See also: Meet Three Ganjapreneurs in the Brave New World of Weed

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Marijuana: Adams County Holds Pot-License Lottery, Wheat Ridge OKs Regs, Pueblo Delays

Chronic Therapy's Facebook Page
Chronic Therapy is one of five dispensaries in Wheat Ridge, and it won't have new competition anytime soon after the City Council's vote last night.
The city councils of Wheat Ridge and Pueblo held meetings last night to determine the fate of proposed cannabis restrictions in their respective cities, but only one of them ended with a resolution. Meanwhile, Adams County is scheduled an afternoon announcement for the first ten dispensaries to be licensed there.

See also: Obama Predicts More States Will Try Colorado's Pot Experiment

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Marijuana: Obama Predicts More States Will Try Colorado's Pot Experiment
White House YouTube channel
President Obama and Hank Green. More images and a video below.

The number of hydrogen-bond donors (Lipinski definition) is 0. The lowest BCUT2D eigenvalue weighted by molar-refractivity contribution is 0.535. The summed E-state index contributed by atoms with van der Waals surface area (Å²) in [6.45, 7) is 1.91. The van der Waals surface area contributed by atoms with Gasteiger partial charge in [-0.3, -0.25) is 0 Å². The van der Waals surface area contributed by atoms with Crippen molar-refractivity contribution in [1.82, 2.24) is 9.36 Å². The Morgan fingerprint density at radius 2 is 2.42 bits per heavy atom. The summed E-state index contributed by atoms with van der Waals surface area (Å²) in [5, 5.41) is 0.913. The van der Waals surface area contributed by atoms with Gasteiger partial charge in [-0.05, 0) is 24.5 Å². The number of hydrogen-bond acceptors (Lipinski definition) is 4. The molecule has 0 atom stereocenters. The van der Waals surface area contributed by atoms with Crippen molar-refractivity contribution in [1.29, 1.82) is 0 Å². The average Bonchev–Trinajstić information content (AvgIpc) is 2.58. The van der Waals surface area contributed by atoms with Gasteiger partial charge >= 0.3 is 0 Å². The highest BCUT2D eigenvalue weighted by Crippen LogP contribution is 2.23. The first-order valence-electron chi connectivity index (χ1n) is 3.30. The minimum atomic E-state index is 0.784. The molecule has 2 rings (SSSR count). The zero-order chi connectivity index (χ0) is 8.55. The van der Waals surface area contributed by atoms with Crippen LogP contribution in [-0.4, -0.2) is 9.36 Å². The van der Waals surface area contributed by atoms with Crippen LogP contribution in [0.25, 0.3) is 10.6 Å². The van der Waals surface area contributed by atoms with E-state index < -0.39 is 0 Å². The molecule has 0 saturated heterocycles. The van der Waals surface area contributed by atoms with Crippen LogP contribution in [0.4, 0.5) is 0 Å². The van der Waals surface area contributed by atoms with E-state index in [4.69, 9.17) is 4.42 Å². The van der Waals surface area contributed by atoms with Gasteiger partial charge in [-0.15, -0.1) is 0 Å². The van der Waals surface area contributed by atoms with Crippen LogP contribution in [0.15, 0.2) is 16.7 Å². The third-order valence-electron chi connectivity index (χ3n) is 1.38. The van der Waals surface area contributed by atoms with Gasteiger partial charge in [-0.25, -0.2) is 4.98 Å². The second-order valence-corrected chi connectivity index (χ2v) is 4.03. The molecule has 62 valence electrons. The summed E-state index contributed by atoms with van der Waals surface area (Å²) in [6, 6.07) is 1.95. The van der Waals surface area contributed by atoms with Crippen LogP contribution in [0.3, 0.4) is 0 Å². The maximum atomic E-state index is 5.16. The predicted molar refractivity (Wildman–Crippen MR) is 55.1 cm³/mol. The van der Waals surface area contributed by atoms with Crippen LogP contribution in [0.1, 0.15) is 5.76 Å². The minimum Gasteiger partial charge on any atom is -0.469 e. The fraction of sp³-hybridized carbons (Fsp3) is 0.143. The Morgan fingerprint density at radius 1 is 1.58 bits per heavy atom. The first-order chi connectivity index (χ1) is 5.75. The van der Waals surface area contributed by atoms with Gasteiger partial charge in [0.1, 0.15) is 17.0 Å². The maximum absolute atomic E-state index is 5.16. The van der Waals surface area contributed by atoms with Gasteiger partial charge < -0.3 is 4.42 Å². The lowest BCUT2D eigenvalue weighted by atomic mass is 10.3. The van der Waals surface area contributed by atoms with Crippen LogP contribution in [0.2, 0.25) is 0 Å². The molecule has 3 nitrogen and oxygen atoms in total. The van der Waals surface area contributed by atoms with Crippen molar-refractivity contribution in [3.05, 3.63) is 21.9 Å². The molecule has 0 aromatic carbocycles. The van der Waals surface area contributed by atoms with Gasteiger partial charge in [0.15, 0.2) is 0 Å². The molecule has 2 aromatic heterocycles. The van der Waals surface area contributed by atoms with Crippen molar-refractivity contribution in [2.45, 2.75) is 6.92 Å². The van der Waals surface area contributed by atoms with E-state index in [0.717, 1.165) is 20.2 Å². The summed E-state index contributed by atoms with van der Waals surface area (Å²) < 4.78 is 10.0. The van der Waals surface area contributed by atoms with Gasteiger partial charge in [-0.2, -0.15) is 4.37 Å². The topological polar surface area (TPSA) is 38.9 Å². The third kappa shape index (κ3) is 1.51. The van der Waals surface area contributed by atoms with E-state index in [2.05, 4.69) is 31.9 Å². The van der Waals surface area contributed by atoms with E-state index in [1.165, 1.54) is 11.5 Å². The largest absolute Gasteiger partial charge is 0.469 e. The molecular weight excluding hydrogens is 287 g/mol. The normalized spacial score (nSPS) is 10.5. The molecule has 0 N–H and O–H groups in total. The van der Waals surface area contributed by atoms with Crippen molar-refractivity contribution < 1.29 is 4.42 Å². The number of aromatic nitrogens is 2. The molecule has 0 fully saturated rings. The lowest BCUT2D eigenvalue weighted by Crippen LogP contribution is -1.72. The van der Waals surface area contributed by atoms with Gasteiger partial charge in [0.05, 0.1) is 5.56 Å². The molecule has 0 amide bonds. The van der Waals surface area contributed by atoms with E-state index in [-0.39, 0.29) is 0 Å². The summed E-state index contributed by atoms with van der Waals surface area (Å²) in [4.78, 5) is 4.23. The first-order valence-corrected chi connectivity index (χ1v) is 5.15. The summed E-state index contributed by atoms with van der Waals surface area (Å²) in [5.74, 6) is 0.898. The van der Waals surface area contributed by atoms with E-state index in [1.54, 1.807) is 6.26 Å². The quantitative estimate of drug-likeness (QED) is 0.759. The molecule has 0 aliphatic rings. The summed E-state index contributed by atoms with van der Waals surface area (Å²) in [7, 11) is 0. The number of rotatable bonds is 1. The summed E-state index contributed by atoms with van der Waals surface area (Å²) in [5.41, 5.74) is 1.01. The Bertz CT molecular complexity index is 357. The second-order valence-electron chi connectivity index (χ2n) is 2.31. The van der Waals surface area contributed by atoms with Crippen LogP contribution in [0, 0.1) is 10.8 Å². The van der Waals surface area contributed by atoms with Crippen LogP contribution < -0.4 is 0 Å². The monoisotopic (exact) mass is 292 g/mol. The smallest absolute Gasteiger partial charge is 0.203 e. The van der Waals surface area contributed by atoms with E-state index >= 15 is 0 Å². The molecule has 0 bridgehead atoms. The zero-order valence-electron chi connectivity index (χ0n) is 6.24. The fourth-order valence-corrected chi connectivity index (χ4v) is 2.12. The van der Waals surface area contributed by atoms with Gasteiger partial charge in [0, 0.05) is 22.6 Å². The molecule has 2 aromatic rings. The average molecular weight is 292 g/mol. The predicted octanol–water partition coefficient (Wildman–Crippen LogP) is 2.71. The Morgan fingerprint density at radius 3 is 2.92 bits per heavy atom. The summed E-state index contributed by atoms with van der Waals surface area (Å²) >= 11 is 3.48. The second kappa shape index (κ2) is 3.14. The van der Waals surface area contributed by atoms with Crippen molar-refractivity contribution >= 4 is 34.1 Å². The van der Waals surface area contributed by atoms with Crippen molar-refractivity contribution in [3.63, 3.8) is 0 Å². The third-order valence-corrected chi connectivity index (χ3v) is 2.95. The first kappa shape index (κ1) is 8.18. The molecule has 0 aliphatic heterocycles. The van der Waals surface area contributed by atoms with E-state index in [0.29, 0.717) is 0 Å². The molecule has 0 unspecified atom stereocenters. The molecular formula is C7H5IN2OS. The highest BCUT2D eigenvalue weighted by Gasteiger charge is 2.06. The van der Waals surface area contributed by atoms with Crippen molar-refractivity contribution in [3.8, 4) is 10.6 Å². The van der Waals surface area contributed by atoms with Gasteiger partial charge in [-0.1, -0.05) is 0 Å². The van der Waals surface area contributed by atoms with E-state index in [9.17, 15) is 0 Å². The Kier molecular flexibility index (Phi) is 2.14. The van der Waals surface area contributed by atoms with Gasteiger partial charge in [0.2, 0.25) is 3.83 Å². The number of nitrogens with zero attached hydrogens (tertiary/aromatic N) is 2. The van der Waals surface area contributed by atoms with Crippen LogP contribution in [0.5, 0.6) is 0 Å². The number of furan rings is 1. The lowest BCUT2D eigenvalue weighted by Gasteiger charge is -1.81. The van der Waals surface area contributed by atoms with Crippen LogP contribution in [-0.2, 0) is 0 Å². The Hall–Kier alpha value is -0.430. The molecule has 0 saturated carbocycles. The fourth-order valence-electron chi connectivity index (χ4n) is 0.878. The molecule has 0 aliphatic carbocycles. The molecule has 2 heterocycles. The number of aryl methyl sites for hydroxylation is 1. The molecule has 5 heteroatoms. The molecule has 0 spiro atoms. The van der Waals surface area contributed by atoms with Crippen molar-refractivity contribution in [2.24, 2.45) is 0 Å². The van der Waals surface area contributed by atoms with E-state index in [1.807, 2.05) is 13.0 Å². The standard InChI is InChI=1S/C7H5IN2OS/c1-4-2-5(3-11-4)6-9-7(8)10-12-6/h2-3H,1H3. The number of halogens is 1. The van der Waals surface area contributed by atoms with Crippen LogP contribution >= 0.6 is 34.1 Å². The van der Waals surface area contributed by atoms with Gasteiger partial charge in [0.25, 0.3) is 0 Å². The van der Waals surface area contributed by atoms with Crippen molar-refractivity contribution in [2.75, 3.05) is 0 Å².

In recent weeks, an aide for the Obama administration said the president plans to do nothing new about marijuana policy during his final two years in office -- a stance that frustrated a national cannabis advocate, the Marijuana Majority's Tom Angell. But Angell is pleased by Obama's prediction, included in a YouTube interview on view below, that more states will begin to follow Colorado's marijuana-legalization experiment.

See also: Marijuana Advocate Decries Obama's Plan to Do "Nothing" About Pot Policy in Final Two Years

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Marijuana: Bill Calls For Grants to Colorado Counties to Offset Legal Pot Impact
Baca County Sheriff's Office Facebook page
The members of the Baca County Sheriff's Office. Additional photos and more below.
Last month, the states of Nebraska and Oklahoma filed a complaint asking the U.S. Supreme Court to void Colorado's marijuana laws because of the negative impacts legal pot was having across the border.